Believe it or not, conflict in the workplace can be a good thing, it can also be a very bad thing. In simple terms, conflict is a form of interaction between parties who differ in interests, perceptions or preferences. It is an inevitable part of organisational life and can take many forms.
Pressure to meet performance targets, lack of resources, rapid organisational change and power differences may all give rise to conflict and as a result, effective conflict handling is a critical management capability.
Conflict is significant to organisations because it impacts on organisational performance. The extent to which conflict inhibits or enhances performance is linked to the amount of conflict present.
The effects of too much conflict include decreased communication between conflicting parties, escalation of aggression and negative stereotyping which can lead to a deterioration of working relationships. On the other hand, too little conflict can mean that groups and individuals reach decisions which have failed to take into account vital pieces of information, causing apathy and complacency.
Moderate levels of conflict can bring significant benefits. In fact, conflict can be a significant driver of change. Properly handled, it can help people to be more innovative, build effective teams and improve performance.
Managers are likely to find themselves dealing with conflict at different levels – between organisations (interorganisational), within organisations (intraorganisational) or on a one-to-one basis (interpersonal). Effective conflict regulation is arguably a critical part of the manager’s role, requiring capabilities similar to those of a trained negotiator.
Five styles of conflict handling – to help people understand how different approaches to managing differences may impact upon interpersonal and group dynamics (as identified by Thomas and Kilmann in their ‘conflict mode instrument’) – are:
- Competing: Assertive and uncooperative – when an individual pursues their concerns at the expense of others.
- Accommodating: Unassertive and cooperative – the individual neglects their own concerns to satisfy the concerns of the other person.
- Avoiding: Unassertive and uncooperative – the person neither pursues their own concerns nor those of the other individual.
- Collaborating: Assertive and cooperative – an attempt to work with others to find a solution that satisfies the concerns of both parties.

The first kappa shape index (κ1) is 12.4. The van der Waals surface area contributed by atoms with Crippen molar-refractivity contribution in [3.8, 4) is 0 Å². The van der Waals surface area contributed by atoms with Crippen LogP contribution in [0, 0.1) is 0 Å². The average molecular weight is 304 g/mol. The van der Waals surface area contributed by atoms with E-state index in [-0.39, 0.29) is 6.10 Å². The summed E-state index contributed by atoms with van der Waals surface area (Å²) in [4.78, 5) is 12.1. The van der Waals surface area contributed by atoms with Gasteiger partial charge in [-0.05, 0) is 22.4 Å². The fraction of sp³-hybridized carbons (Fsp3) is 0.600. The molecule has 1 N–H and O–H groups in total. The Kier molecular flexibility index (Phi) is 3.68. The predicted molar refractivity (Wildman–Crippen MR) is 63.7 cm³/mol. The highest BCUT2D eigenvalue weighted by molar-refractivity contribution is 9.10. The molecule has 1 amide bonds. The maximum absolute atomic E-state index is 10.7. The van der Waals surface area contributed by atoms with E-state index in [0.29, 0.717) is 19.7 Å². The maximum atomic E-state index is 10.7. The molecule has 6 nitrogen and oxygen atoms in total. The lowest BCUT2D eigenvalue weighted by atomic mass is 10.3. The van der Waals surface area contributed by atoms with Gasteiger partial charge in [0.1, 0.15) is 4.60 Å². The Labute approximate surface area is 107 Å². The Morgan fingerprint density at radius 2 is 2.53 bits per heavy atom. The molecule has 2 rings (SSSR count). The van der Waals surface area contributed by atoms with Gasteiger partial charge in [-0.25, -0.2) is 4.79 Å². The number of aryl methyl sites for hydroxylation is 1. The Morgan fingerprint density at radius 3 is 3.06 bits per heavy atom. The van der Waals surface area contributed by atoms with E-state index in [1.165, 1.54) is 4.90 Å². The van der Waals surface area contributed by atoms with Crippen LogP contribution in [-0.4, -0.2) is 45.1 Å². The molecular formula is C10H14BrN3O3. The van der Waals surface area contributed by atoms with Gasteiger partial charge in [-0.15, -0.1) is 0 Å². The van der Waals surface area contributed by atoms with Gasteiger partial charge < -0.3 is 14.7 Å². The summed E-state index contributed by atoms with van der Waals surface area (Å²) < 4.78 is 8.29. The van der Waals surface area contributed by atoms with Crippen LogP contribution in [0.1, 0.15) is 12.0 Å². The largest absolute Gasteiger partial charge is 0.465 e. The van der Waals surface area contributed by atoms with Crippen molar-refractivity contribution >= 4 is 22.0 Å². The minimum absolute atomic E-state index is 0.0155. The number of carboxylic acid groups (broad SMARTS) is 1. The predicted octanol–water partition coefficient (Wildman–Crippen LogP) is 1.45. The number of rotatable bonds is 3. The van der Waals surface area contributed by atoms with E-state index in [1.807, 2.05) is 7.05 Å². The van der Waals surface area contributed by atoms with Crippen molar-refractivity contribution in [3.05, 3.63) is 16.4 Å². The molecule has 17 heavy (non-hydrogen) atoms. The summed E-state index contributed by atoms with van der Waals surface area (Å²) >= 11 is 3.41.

- Compromising: Moderate in both assertiveness and cooperativeness. The objective is to find a solution by giving up some aspect of what one or both parties want.
Accomplished conflict handling requires sound decision-making processes to accumulate knowledge about the conflict and the parties involved and the ability to utilise (and flex) the style of approach depending on the situation.
However, most of us have a preferred way of dealing with conflict. When under pressure – or faced with a strong emotional reaction – we are more likely to revert to one or two favourite styles which may be much less effective than utilising the full range.
This opinion was supported by feedback from interviews conducted with 75 senior managers working in a variety of organisations. The most effective managers used a wider repertoire of skills and took more variables into account than those who overused their one or two favourites.
For many people, there are one or two conflict situations that will be memorable because of the emotions they felt, or an undesired outcome. Replaying incidents and reflecting upon what happened and crucially, what could have been done differently, will help to develop conflict handling skills.
You need to ask yourself:
- What happened, and why was the conflict significant for you?
- What are the possible sources of the conflict?
- What did you do, and why?
- What were the consequences of the approach you adopted?
- If you were to encounter the same situation again, what could you do differently to improve the outcome?
- What specific learning points can you identify as a result of your reflections?
Try and identify patterns across situations – do you tend to adopt a similar approach no matter what the conflict issue? To what extent can you stand back from the emotional dimension? Do you take time to evaluate some of the important variables inherent in the situation, and how predictable is your conflict handling behaviour?
Reflective questions such as these have been shown to help managers think critically about their behaviours in conflict, and over time, develop their capability to achieve productive outcomes.
Finally, it is worth remembering that conflict situations are dynamic in nature. They shift and change direction, depending on the behaviours of the conflicting parties. Playing out ‘what if’ scenarios is a useful way of anticipating and managing conflicts in order to achieve the most productive outcome for all concerned.
Many thanks to Dr Veronica Burke, Programme Director of the Business Growth Programme, Cranfield School of Management for this blog content.